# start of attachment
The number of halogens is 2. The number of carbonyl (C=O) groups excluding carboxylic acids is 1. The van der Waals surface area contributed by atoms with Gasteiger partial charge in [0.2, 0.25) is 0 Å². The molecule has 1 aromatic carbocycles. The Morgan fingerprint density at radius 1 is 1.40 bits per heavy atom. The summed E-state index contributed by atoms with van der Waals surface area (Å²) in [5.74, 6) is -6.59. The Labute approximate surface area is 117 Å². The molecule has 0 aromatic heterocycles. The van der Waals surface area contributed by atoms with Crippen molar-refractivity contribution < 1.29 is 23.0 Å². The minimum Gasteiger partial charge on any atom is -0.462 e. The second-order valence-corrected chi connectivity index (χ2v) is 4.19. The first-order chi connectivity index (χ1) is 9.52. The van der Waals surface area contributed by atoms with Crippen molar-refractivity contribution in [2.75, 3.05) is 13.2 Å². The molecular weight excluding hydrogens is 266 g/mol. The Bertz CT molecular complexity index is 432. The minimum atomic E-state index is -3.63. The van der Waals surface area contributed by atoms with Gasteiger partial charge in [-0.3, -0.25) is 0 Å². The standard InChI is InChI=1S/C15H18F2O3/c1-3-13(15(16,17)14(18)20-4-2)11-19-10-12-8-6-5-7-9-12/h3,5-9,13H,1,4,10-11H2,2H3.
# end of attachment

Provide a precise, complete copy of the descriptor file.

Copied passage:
The number of halogens is 2. The number of carbonyl (C=O) groups excluding carboxylic acids is 1. The van der Waals surface area contributed by atoms with Gasteiger partial charge in [0.2, 0.25) is 0 Å². The molecule has 1 aromatic carbocycles. The Morgan fingerprint density at radius 1 is 1.40 bits per heavy atom. The summed E-state index contributed by atoms with van der Waals surface area (Å²) in [5.74, 6) is -6.59. The Labute approximate surface area is 117 Å². The molecule has 0 aromatic heterocycles. The van der Waals surface area contributed by atoms with Crippen molar-refractivity contribution < 1.29 is 23.0 Å². The minimum Gasteiger partial charge on any atom is -0.462 e. The second-order valence-corrected chi connectivity index (χ2v) is 4.19. The first-order chi connectivity index (χ1) is 9.52. The van der Waals surface area contributed by atoms with Crippen molar-refractivity contribution in [2.75, 3.05) is 13.2 Å². The molecular weight excluding hydrogens is 266 g/mol. The Bertz CT molecular complexity index is 432. The minimum atomic E-state index is -3.63. The van der Waals surface area contributed by atoms with Gasteiger partial charge in [-0.3, -0.25) is 0 Å². The standard InChI is InChI=1S/C15H18F2O3/c1-3-13(15(16,17)14(18)20-4-2)11-19-10-12-8-6-5-7-9-12/h3,5-9,13H,1,4,10-11H2,2H3.